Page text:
FA headhunters should look beyond Redknapp
With the final dog-eared months of Fabio Capello's unexceptional reign as England manager slowly grinding by, someone somewhere at the FA must be giving ever more serious attention to the task of replacing him.
The received wisdom is that the next appointment will be an Englishman, and Harry Redknapp has made it as clear as political expediency allows that he wants the job.
Redknapp would certainly bring a refreshing sense of humour and a common touch to the England bandwagon.
Too few recent England managers have looked like they actually enjoy the job. Capello occasionally looks like he can only just stomach it, as though English football and footballers are something to be endured rather than enjoyed.
I have no reason to think that Redknapp would not be popular with the players and I know he would be popular with the press - so long as England were doing well.
However, I hope the headhunters at the FA will give serious consideration to another outstanding candidate who has demonstrated an enduring and very real affection for English football.
Is Tottenham boss Harry Redknapp a shoe-in for the England job? Photo: Getty
A manager whose CV is almost second to none, who believes passionately in investing in the foundations for long-term success, and a man who has probably done more to modernise the attitudes of the average English footballer than anyone else.
And he is a manager who might just fancy a change of scene.
That man is Arsene Wenger.
Saturday marks the 15th anniversary of his appointment at Arsenal, and the club is unrecognisable from the one which he inherited.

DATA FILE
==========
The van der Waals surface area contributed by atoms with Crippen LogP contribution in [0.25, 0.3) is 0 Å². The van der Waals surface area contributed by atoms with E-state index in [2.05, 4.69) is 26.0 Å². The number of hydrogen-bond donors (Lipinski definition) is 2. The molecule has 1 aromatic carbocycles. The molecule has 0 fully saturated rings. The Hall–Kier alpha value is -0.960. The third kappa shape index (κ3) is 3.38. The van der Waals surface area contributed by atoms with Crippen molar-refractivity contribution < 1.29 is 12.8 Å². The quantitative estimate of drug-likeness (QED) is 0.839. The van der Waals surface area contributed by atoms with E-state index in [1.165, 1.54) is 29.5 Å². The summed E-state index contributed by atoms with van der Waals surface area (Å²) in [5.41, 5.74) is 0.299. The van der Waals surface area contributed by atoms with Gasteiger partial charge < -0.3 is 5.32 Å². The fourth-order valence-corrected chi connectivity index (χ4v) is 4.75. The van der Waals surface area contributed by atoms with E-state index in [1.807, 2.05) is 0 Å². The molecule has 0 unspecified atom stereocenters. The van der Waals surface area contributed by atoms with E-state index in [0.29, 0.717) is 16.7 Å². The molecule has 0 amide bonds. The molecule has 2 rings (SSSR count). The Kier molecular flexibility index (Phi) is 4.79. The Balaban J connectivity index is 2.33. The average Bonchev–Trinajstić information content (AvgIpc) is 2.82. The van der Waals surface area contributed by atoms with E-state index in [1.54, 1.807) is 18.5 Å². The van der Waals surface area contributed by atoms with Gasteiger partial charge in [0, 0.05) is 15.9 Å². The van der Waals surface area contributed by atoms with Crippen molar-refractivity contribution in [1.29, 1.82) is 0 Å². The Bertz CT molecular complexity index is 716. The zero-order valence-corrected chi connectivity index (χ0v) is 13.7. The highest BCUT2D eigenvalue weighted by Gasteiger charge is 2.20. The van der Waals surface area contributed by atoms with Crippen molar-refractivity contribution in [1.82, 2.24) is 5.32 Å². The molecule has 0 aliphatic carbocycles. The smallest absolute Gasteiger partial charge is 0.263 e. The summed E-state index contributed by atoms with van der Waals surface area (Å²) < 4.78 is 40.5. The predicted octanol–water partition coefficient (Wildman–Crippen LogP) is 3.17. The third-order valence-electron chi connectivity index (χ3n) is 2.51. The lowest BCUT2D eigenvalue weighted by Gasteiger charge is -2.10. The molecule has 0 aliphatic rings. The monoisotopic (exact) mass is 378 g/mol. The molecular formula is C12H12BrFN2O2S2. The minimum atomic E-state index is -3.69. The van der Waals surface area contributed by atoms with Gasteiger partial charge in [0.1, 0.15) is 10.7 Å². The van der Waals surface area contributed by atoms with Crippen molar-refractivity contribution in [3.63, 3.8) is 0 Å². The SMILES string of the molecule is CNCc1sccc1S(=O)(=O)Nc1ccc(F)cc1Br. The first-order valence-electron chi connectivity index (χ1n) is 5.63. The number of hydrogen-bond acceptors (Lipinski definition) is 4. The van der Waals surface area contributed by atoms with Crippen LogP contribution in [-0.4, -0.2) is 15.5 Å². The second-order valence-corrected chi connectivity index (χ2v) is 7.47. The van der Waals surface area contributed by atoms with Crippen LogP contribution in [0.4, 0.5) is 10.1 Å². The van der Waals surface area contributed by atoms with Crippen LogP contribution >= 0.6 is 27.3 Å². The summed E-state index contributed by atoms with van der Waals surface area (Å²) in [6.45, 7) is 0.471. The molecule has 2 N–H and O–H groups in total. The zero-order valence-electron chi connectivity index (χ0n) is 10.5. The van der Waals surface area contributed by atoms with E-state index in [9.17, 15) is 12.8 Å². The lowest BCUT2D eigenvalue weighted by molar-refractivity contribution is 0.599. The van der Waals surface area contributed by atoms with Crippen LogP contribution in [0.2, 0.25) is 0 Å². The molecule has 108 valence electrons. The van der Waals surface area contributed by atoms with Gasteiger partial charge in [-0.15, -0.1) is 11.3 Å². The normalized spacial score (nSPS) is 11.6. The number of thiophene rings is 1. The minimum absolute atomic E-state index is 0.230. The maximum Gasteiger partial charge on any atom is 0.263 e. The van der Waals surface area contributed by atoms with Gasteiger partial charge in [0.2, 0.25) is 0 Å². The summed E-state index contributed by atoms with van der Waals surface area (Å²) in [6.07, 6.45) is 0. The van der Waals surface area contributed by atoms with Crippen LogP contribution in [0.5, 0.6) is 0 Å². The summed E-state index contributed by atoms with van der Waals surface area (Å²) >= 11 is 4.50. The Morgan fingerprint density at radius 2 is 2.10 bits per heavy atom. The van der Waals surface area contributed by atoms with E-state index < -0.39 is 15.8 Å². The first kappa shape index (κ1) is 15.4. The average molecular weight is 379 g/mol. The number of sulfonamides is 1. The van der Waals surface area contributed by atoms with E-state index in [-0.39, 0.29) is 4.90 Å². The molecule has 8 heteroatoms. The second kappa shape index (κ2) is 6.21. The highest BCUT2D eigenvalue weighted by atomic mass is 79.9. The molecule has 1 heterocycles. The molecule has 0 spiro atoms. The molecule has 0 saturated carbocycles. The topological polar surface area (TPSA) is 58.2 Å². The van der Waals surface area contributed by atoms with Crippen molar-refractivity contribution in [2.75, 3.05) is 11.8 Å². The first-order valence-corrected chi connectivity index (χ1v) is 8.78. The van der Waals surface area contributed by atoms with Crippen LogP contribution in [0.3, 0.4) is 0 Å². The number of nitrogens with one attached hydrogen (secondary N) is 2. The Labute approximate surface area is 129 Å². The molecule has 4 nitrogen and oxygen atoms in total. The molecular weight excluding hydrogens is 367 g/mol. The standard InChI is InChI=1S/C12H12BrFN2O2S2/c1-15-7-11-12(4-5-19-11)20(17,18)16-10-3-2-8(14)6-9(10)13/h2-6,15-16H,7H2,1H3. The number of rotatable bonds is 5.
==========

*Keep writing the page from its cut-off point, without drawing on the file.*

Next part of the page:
Talk to any of the Arsenal players who were there when Wenger replaced Bruce Rioch and they will tell you about a revolution in the way they approached the job of being a professional footballer.
Over those 15 years he has had considerable personal input in the design of both the new training ground and stadium.
He has built teams that have played some of the best football seen in the Premier League, and been consistently in the running for honours - seven major trophies as well as being a runner-up 10 times.
Of course what he has not done is win anything since the FA Cup in 2005. Some of the Arsenal fans who used to trust Wenger implicitly have had enough of waiting for the next silverware.
I can understand their frustration as the financial muscle of Chelsea and Manchester City have turned Arsenal into title outsiders rather than prime contenders.
Whether the financial constraints under which Wenger works are self-imposed is still not really clear. What is certain, though, is that he will not pay more for a player than he thinks he is worth.
He is clearly stubborn when it comes to money and don't forget that he has a Master's degree in economics from the University of Strasbourg.
Arsenal's players are hardly paupers, but nor are they paid so handsomely that their heads can't be turned - just count the former Gunners at Manchester City.
At club level there is a temptation to judge players' abilities by how much they cost, not by how good their technique is. In the international game transfer fees are an irrelevance, wages mean nothing.
The international game is the level playing field which Wenger hopes UEFA's financial fair play rules will help to create in club football.
It's about development from the grassroots up and coaching and it may now be a more natural home for Wenger than the money merry-go-round of the Premier League.
Of course, Arsenal's indifferent start to this campaign might well make the Frenchman even more determined to stay and fight for what he believes is the right way to run a major football club.
It may be that the sporadic busy spells of the England job would not suit a man who spends so much time steeped in the day-to-day minutiae of nurturing his squad. It's possible he just wouldn't want the grief.
But I'd like to think that someone at the FA would find out.